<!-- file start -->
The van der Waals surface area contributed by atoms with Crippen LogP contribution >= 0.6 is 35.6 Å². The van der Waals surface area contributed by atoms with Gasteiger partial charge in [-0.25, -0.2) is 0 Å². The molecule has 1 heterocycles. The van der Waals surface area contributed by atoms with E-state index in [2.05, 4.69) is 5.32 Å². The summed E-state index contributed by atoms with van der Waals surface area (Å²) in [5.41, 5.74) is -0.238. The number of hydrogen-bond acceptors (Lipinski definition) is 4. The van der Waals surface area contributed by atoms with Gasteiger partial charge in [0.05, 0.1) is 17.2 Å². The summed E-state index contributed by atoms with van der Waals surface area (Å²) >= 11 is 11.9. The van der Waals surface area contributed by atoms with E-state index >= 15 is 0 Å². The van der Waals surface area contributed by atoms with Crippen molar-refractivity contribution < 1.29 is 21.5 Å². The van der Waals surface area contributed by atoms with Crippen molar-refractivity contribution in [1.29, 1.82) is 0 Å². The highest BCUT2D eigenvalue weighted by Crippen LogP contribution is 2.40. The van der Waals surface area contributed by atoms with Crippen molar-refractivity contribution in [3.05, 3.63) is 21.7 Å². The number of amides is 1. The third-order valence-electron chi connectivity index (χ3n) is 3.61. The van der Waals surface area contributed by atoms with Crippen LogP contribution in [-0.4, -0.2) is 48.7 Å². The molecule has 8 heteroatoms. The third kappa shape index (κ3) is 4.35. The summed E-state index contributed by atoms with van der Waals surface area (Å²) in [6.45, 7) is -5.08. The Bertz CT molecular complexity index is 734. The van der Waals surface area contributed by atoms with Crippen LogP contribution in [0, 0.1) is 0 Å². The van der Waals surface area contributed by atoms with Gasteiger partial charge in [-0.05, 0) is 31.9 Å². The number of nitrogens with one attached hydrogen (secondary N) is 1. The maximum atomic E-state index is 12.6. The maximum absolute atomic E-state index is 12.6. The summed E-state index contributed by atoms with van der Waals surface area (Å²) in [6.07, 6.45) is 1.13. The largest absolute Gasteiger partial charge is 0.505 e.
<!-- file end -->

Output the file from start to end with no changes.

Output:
The van der Waals surface area contributed by atoms with Crippen LogP contribution >= 0.6 is 35.6 Å². The van der Waals surface area contributed by atoms with Gasteiger partial charge in [-0.25, -0.2) is 0 Å². The molecule has 1 heterocycles. The van der Waals surface area contributed by atoms with E-state index in [2.05, 4.69) is 5.32 Å². The summed E-state index contributed by atoms with van der Waals surface area (Å²) in [5.41, 5.74) is -0.238. The number of hydrogen-bond acceptors (Lipinski definition) is 4. The van der Waals surface area contributed by atoms with Gasteiger partial charge in [0.05, 0.1) is 17.2 Å². The summed E-state index contributed by atoms with van der Waals surface area (Å²) >= 11 is 11.9. The van der Waals surface area contributed by atoms with E-state index >= 15 is 0 Å². The van der Waals surface area contributed by atoms with Crippen molar-refractivity contribution < 1.29 is 21.5 Å². The van der Waals surface area contributed by atoms with Crippen molar-refractivity contribution in [1.29, 1.82) is 0 Å². The highest BCUT2D eigenvalue weighted by Crippen LogP contribution is 2.40. The van der Waals surface area contributed by atoms with Crippen molar-refractivity contribution in [3.05, 3.63) is 21.7 Å². The number of amides is 1. The third-order valence-electron chi connectivity index (χ3n) is 3.61. The van der Waals surface area contributed by atoms with Crippen LogP contribution in [-0.4, -0.2) is 48.7 Å². The molecule has 8 heteroatoms. The third kappa shape index (κ3) is 4.35. The summed E-state index contributed by atoms with van der Waals surface area (Å²) in [6.45, 7) is -5.08. The Bertz CT molecular complexity index is 734. The van der Waals surface area contributed by atoms with Crippen LogP contribution in [0, 0.1) is 0 Å². The van der Waals surface area contributed by atoms with Gasteiger partial charge in [-0.05, 0) is 31.9 Å². The number of nitrogens with one attached hydrogen (secondary N) is 1. The maximum atomic E-state index is 12.6. The maximum absolute atomic E-state index is 12.6. The summed E-state index contributed by atoms with van der Waals surface area (Å²) in [6.07, 6.45) is 1.13. The largest absolute Gasteiger partial charge is 0.505 e.